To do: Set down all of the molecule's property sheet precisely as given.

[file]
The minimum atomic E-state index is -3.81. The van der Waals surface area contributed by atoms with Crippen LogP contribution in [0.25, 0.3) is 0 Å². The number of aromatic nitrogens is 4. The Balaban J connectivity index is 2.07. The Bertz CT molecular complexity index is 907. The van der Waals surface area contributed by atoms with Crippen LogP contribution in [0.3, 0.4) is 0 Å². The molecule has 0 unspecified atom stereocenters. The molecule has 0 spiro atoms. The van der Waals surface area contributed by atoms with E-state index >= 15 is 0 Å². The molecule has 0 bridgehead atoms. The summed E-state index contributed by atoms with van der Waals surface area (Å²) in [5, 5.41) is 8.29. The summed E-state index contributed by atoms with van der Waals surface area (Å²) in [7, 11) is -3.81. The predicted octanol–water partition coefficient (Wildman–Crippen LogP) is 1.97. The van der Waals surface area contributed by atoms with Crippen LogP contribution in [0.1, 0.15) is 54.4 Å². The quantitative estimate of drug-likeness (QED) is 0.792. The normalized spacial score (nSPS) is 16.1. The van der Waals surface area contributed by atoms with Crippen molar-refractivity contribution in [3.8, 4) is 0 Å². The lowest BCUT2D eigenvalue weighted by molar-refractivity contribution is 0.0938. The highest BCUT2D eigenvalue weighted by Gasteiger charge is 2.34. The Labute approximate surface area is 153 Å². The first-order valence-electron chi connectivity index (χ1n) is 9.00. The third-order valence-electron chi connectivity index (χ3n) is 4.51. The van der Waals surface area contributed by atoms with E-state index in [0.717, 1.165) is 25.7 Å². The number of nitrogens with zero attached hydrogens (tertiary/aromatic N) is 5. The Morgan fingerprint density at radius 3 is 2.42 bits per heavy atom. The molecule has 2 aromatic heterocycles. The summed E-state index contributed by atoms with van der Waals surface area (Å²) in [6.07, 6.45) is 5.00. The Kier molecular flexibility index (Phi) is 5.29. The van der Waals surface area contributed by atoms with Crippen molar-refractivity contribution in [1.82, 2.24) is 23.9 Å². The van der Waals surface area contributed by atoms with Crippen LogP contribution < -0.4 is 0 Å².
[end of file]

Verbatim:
The minimum atomic E-state index is -3.81. The van der Waals surface area contributed by atoms with Crippen LogP contribution in [0.25, 0.3) is 0 Å². The number of aromatic nitrogens is 4. The Balaban J connectivity index is 2.07. The Bertz CT molecular complexity index is 907. The van der Waals surface area contributed by atoms with Crippen LogP contribution in [0.3, 0.4) is 0 Å². The molecule has 0 unspecified atom stereocenters. The molecule has 0 spiro atoms. The van der Waals surface area contributed by atoms with E-state index >= 15 is 0 Å². The molecule has 0 bridgehead atoms. The summed E-state index contributed by atoms with van der Waals surface area (Å²) in [5, 5.41) is 8.29. The summed E-state index contributed by atoms with van der Waals surface area (Å²) in [7, 11) is -3.81. The predicted octanol–water partition coefficient (Wildman–Crippen LogP) is 1.97. The van der Waals surface area contributed by atoms with Crippen LogP contribution in [0.1, 0.15) is 54.4 Å². The quantitative estimate of drug-likeness (QED) is 0.792. The normalized spacial score (nSPS) is 16.1. The van der Waals surface area contributed by atoms with Crippen molar-refractivity contribution in [3.8, 4) is 0 Å². The lowest BCUT2D eigenvalue weighted by molar-refractivity contribution is 0.0938. The highest BCUT2D eigenvalue weighted by Gasteiger charge is 2.34. The Labute approximate surface area is 153 Å². The first-order valence-electron chi connectivity index (χ1n) is 9.00. The third-order valence-electron chi connectivity index (χ3n) is 4.51. The van der Waals surface area contributed by atoms with E-state index in [0.717, 1.165) is 25.7 Å². The number of nitrogens with zero attached hydrogens (tertiary/aromatic N) is 5. The Morgan fingerprint density at radius 3 is 2.42 bits per heavy atom. The molecule has 2 aromatic heterocycles. The summed E-state index contributed by atoms with van der Waals surface area (Å²) in [6.07, 6.45) is 5.00. The Kier molecular flexibility index (Phi) is 5.29. The van der Waals surface area contributed by atoms with Crippen molar-refractivity contribution in [1.82, 2.24) is 23.9 Å². The van der Waals surface area contributed by atoms with Crippen LogP contribution < -0.4 is 0 Å².